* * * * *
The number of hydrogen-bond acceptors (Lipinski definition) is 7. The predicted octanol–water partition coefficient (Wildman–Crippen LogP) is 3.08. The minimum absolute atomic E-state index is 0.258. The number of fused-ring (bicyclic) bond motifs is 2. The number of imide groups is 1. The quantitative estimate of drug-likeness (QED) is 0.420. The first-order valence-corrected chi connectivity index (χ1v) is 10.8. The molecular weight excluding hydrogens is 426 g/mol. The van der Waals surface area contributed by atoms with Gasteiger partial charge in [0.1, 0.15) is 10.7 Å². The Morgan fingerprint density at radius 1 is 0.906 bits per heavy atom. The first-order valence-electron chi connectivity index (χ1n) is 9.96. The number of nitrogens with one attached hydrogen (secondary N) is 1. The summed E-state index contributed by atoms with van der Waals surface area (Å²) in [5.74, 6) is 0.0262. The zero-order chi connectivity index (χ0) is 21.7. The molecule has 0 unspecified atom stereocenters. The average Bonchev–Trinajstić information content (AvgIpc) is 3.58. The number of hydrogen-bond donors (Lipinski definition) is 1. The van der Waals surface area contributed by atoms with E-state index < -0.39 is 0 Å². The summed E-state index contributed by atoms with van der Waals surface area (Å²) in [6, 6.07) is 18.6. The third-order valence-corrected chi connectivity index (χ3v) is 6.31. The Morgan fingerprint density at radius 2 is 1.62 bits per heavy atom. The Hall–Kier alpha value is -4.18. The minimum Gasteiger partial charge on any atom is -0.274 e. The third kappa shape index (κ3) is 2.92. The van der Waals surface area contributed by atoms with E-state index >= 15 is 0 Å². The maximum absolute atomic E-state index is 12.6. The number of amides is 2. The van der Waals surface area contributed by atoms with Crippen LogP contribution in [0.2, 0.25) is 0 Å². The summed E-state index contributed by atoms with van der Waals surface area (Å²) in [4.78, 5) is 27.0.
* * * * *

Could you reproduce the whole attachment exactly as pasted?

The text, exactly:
The number of hydrogen-bond acceptors (Lipinski definition) is 7. The predicted octanol–water partition coefficient (Wildman–Crippen LogP) is 3.08. The minimum absolute atomic E-state index is 0.258. The number of fused-ring (bicyclic) bond motifs is 2. The number of imide groups is 1. The quantitative estimate of drug-likeness (QED) is 0.420. The first-order valence-corrected chi connectivity index (χ1v) is 10.8. The molecular weight excluding hydrogens is 426 g/mol. The van der Waals surface area contributed by atoms with Gasteiger partial charge in [0.1, 0.15) is 10.7 Å². The Morgan fingerprint density at radius 1 is 0.906 bits per heavy atom. The first-order valence-electron chi connectivity index (χ1n) is 9.96. The number of nitrogens with one attached hydrogen (secondary N) is 1. The summed E-state index contributed by atoms with van der Waals surface area (Å²) in [5.74, 6) is 0.0262. The zero-order chi connectivity index (χ0) is 21.7. The molecule has 0 unspecified atom stereocenters. The average Bonchev–Trinajstić information content (AvgIpc) is 3.58. The number of hydrogen-bond donors (Lipinski definition) is 1. The van der Waals surface area contributed by atoms with E-state index < -0.39 is 0 Å². The summed E-state index contributed by atoms with van der Waals surface area (Å²) in [6, 6.07) is 18.6. The third-order valence-corrected chi connectivity index (χ3v) is 6.31. The Morgan fingerprint density at radius 2 is 1.62 bits per heavy atom. The Hall–Kier alpha value is -4.18. The minimum Gasteiger partial charge on any atom is -0.274 e. The third kappa shape index (κ3) is 2.92. The van der Waals surface area contributed by atoms with E-state index >= 15 is 0 Å². The maximum absolute atomic E-state index is 12.6. The number of amides is 2. The van der Waals surface area contributed by atoms with Crippen LogP contribution in [0.2, 0.25) is 0 Å². The summed E-state index contributed by atoms with van der Waals surface area (Å²) in [4.78, 5) is 27.0.